The evolution of heavy and specialized hauling has followed manufacturers “pushing the limits of what can be on the interstates and the highways,” says Erik Thompson, now in sales for Daily Express. Items needing to be moved just “keep getting bigger and bigger and bigger.”
Earning potential for those willing to take on the bigger investment required to move the mega-freight – time, planning, permitting, expensive equipment and so much else – also can be much greater.
Clients of owner-operator financial services provider ATBS who focus on heavy/specialized hauling “make more than the average owner-operator, often into the six figures for net income,” says ATBS President Todd Amen. It’s a complicated niche, but for those “willing to take the risk,” he adds, “the reward is far greater.”
He cites an example of an operator running just 40,000 annual miles, bringing in $500,000 in revenue and taking home well more than $100,000 for himself.
Such earnings have been less certain as the general economy has ground down with the spread of COVID-19. Some trucking segments remained strong during March and less so this month, while flatbed in general has struggled.
By the first weekend of April, heavy-haul owner-operator James Canter of Huntsville, Alabama, found it getting “harder to find shippers and receivers open on both ends of the load.” He’d just dealt with back-to-back cancellations, wasting nearly 1,000 miles just getting to the pickup sites between the two loads. The first canceled after a wind farm at the receiving end shut down for the time being. The second involved a Texas plant shut down after a positive COVID-19 case. Canter decided to wait out that second load, though, and it ultimately delivered.
He and other owner-operators worry for “the day to come when you go to move a piece of construction equipment, and [states suddenly] say that’s not essential,” in the words of heavy/specialized owner-operator Bruce Arnold of Savannah, Georgia. Arnold has been trucking, mostly in the big and tall and heavy niche, since his first load after he leased to Daily Express of Carlisle, Pennsylvania, in the mid-1980s.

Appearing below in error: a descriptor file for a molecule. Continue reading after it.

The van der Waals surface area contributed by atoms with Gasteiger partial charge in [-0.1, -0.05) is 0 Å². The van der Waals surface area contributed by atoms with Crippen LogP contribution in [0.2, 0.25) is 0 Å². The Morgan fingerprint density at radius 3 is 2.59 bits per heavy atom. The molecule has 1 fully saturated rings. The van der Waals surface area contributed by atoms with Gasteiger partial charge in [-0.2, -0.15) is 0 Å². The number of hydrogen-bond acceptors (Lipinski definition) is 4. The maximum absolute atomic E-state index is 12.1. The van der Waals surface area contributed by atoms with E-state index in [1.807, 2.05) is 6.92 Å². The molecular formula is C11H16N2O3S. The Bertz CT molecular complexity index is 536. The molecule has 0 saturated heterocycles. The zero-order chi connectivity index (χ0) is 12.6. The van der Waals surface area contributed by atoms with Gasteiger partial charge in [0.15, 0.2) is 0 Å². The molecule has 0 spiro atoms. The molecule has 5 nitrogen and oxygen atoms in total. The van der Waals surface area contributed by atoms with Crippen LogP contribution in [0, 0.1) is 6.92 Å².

He’s now independent with a four-axle 2018 Peterbilt 367 and a 1997 three-axle Load King RGN with a fourth flip-out axle. He believes the current crisis is a “really hard one to call” when it comes to freight availability. “Like I tell everybody, ‘If what you’re doing works for you, keep doing it.’ I’ll keep trucking until somebody stops me.” When his direct customers are slow, he supplements income with local heavy-equipment mechanic work near his home.
The holy grail of heavy and specialized hauling’s high earnings during normal market times is the province of a rare species of owner-operator, says Thompson.
“There are two kinds of people who go into business for themselves,” he says. Many simply want to work “when they want, if they want.” And that other type? “He’s going to strive to work harder and smarter than the rest. Those types of guys are in limited supply. And it’s those of that skill level who command the best freight with the highest rates.”
Randy Cunha has been one of those. Hailing from Conroe, Texas, the Tonto Express one-truck independent is close to retirement. He says he made his best money in a heavy/specialized career that has spanned decades running equipment between Texas and a pipeline-build operation in the Midwest.
“I made my most money year before last, an easy $10,000 a week or better” in revenue, he says. Cunha “had a few gremlins” when it came to needed repairs that same year, though, “so I did have some downtime that year.”